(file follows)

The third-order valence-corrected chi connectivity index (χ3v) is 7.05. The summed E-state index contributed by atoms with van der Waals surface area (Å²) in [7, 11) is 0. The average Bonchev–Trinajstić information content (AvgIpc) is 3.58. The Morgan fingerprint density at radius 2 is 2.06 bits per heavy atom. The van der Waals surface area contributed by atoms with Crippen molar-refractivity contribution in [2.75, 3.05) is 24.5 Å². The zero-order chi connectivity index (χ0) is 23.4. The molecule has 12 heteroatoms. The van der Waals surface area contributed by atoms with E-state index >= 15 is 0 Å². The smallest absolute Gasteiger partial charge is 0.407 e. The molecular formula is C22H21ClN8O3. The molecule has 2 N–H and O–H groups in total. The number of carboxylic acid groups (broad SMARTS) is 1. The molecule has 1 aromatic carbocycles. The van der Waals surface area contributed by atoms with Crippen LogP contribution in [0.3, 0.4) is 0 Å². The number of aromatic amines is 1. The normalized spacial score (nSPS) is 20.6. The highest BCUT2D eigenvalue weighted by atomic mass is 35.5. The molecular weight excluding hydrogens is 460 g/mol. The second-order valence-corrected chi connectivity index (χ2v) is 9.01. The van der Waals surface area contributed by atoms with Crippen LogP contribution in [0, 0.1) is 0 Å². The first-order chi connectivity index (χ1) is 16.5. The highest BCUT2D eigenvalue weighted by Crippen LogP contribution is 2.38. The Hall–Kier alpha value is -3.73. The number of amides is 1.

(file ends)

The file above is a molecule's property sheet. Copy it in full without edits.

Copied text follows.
The third-order valence-corrected chi connectivity index (χ3v) is 7.05. The summed E-state index contributed by atoms with van der Waals surface area (Å²) in [7, 11) is 0. The average Bonchev–Trinajstić information content (AvgIpc) is 3.58. The Morgan fingerprint density at radius 2 is 2.06 bits per heavy atom. The van der Waals surface area contributed by atoms with Crippen molar-refractivity contribution in [2.75, 3.05) is 24.5 Å². The zero-order chi connectivity index (χ0) is 23.4. The molecule has 12 heteroatoms. The van der Waals surface area contributed by atoms with E-state index >= 15 is 0 Å². The smallest absolute Gasteiger partial charge is 0.407 e. The molecular formula is C22H21ClN8O3. The molecule has 2 N–H and O–H groups in total. The number of carboxylic acid groups (broad SMARTS) is 1. The molecule has 1 aromatic carbocycles. The van der Waals surface area contributed by atoms with Crippen LogP contribution in [0.3, 0.4) is 0 Å². The number of aromatic amines is 1. The normalized spacial score (nSPS) is 20.6. The highest BCUT2D eigenvalue weighted by atomic mass is 35.5. The molecular weight excluding hydrogens is 460 g/mol. The second-order valence-corrected chi connectivity index (χ2v) is 9.01. The van der Waals surface area contributed by atoms with Crippen LogP contribution in [0, 0.1) is 0 Å². The first-order chi connectivity index (χ1) is 16.5. The highest BCUT2D eigenvalue weighted by Crippen LogP contribution is 2.38. The Hall–Kier alpha value is -3.73. The number of amides is 1.